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Thailand Still Maintains Economic Stability amidst Political Uncertainties

February 3, 2014 Destination Thailand No Comments Email Email

Thailand is still able to maintain economic stability despite impacts of political protests on the country’s economic growth.

Governor of the Bank of Thailand Prasarn Trairatvorakul believed that sound economic fundamentals would enable the country to cope with volatility in global financial markets.

He cited four major factors as Thailand’s “immunity” that protected it from negative effects. First, the country has no problems of economic imbalance, such as high inflation or continuing current account deficit. Second, Thailand is able to maintain the flexibility of its currency and the stability of capital inflows and outflows. Third, Thailand’s reserves are at a high level; it currently represents 50 percent of GDP. Fourth, the private sector, especially commercial banks, remains financially strong, so the stability of financial institutions will facilitate economic liquidity.

However, Mr. Prasarn said that if the ongoing political situation was prolonged, the country’s immunity would weaken and disadvantages would be seen in higher production costs of various economic activities. The potential for competitiveness would also become a matter of concern.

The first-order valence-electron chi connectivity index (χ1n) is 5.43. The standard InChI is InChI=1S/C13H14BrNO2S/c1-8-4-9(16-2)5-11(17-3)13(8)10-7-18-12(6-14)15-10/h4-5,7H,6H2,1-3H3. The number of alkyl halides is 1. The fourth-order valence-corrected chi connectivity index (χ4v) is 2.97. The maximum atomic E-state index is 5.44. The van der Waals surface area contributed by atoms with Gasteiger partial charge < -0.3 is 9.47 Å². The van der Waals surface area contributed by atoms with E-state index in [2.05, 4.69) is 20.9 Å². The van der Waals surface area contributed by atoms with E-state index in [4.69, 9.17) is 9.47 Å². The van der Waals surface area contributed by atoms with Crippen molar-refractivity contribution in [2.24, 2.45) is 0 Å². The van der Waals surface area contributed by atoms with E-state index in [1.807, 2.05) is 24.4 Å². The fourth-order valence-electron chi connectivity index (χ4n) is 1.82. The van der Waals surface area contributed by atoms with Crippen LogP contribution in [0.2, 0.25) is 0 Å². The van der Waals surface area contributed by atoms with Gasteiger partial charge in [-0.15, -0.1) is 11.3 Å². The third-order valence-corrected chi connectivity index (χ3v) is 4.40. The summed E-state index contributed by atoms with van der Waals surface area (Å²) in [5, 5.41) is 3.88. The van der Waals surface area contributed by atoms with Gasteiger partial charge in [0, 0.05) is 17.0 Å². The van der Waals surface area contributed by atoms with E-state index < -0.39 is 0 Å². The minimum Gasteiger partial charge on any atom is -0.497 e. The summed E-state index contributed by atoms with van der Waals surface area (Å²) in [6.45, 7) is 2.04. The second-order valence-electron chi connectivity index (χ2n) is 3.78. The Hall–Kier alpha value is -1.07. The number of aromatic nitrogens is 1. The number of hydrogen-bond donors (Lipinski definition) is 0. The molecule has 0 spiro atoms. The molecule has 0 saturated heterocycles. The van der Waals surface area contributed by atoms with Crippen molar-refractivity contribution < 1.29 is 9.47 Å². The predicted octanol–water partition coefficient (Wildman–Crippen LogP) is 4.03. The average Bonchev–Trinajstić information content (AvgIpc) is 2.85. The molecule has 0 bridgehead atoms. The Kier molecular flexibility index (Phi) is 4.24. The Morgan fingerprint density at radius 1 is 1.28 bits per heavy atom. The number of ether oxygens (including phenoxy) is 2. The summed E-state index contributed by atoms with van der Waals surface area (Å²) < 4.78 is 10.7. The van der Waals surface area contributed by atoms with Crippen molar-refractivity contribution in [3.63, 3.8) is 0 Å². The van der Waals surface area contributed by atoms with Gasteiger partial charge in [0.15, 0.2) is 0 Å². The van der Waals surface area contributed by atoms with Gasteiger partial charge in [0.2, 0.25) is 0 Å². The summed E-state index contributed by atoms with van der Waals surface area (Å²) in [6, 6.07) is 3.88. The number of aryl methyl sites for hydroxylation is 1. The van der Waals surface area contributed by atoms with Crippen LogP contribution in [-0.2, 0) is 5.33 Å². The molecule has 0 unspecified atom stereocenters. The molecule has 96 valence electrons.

He stressed the need for effective risk management and efforts to create confidence among traders and investors. He believed that every crisis offers an opportunity for consultations to seek solutions that would be favorable to the country’s economic growth in the long run. More importantly, Mr. Prasarn said, Thailand needs collective efforts to move the country forward. The private sector should play a leading role in bringing up important issues for a new government, which would work to drive the country’s economy and create mechanisms for good governance.

The Bank of Thailand estimated that the Thai economy would grow by only 3 percent in 2014, instead of 4 percent as predicted earlier. The country’s investment continues to grow and the Thai baht remains stable. The recovery of the world economy and Thailand’s political conflicts should be a focus of attention, as they are important factors for Thailand’s economic growth.

Mr. Prasarn pointed out that the Thai economy was also pressured by external factors, especially those concerning emerging markets. As for the problem of the rice pledging scheme, many farmers have not yet been paid for their rice and they suffer from a lack of savings. In this regard, he urged the caretaker government to speed up rice sales from the stockpiles to get money to pay for farmers, instead of borrowing from financial institutions.

Meanwhile, Permanent Secretary for Commerce Srirat Rastapana said that Thai exports in 2014 are likely to grow by 5 percent, compared with an export contraction in 2013. As for worries that the political situation might affect exports, she said that agencies concerned would assess the situation and set the country’s export target in March 2014.

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